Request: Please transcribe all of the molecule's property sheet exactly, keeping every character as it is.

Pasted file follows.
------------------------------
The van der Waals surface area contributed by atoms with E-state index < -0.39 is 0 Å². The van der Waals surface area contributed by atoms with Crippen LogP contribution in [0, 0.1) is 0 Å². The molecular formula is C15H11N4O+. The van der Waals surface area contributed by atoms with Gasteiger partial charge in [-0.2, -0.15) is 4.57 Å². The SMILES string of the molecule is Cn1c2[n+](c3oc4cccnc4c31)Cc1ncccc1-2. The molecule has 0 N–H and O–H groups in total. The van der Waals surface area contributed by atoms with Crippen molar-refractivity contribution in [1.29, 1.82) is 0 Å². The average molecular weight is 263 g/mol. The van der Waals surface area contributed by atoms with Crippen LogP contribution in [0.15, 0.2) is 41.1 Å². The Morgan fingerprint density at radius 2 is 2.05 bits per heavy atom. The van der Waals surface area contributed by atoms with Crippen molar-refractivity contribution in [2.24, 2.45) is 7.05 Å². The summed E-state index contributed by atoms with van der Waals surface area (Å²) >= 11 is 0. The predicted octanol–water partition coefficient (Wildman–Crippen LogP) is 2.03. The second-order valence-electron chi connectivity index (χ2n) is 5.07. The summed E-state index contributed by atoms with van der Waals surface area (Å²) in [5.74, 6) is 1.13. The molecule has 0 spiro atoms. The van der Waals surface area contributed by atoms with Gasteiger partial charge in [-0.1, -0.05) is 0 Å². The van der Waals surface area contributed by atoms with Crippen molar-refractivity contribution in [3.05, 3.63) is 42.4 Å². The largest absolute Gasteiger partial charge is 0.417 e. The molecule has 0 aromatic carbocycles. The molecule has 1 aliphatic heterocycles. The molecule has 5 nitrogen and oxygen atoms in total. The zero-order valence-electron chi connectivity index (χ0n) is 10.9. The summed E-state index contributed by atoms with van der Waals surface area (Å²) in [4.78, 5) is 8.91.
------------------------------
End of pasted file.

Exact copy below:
The van der Waals surface area contributed by atoms with E-state index < -0.39 is 0 Å². The van der Waals surface area contributed by atoms with Crippen LogP contribution in [0, 0.1) is 0 Å². The molecular formula is C15H11N4O+. The van der Waals surface area contributed by atoms with Gasteiger partial charge in [-0.2, -0.15) is 4.57 Å². The SMILES string of the molecule is Cn1c2[n+](c3oc4cccnc4c31)Cc1ncccc1-2. The molecule has 0 N–H and O–H groups in total. The van der Waals surface area contributed by atoms with Crippen molar-refractivity contribution in [1.29, 1.82) is 0 Å². The average molecular weight is 263 g/mol. The van der Waals surface area contributed by atoms with Crippen LogP contribution in [0.15, 0.2) is 41.1 Å². The Morgan fingerprint density at radius 2 is 2.05 bits per heavy atom. The van der Waals surface area contributed by atoms with Crippen molar-refractivity contribution in [2.24, 2.45) is 7.05 Å². The summed E-state index contributed by atoms with van der Waals surface area (Å²) >= 11 is 0. The predicted octanol–water partition coefficient (Wildman–Crippen LogP) is 2.03. The second-order valence-electron chi connectivity index (χ2n) is 5.07. The summed E-state index contributed by atoms with van der Waals surface area (Å²) in [5.74, 6) is 1.13. The molecule has 0 spiro atoms. The van der Waals surface area contributed by atoms with Gasteiger partial charge in [-0.1, -0.05) is 0 Å². The van der Waals surface area contributed by atoms with Crippen molar-refractivity contribution in [3.05, 3.63) is 42.4 Å². The largest absolute Gasteiger partial charge is 0.417 e. The molecule has 0 aromatic carbocycles. The molecule has 1 aliphatic heterocycles. The molecule has 5 nitrogen and oxygen atoms in total. The zero-order valence-electron chi connectivity index (χ0n) is 10.9. The summed E-state index contributed by atoms with van der Waals surface area (Å²) in [4.78, 5) is 8.91.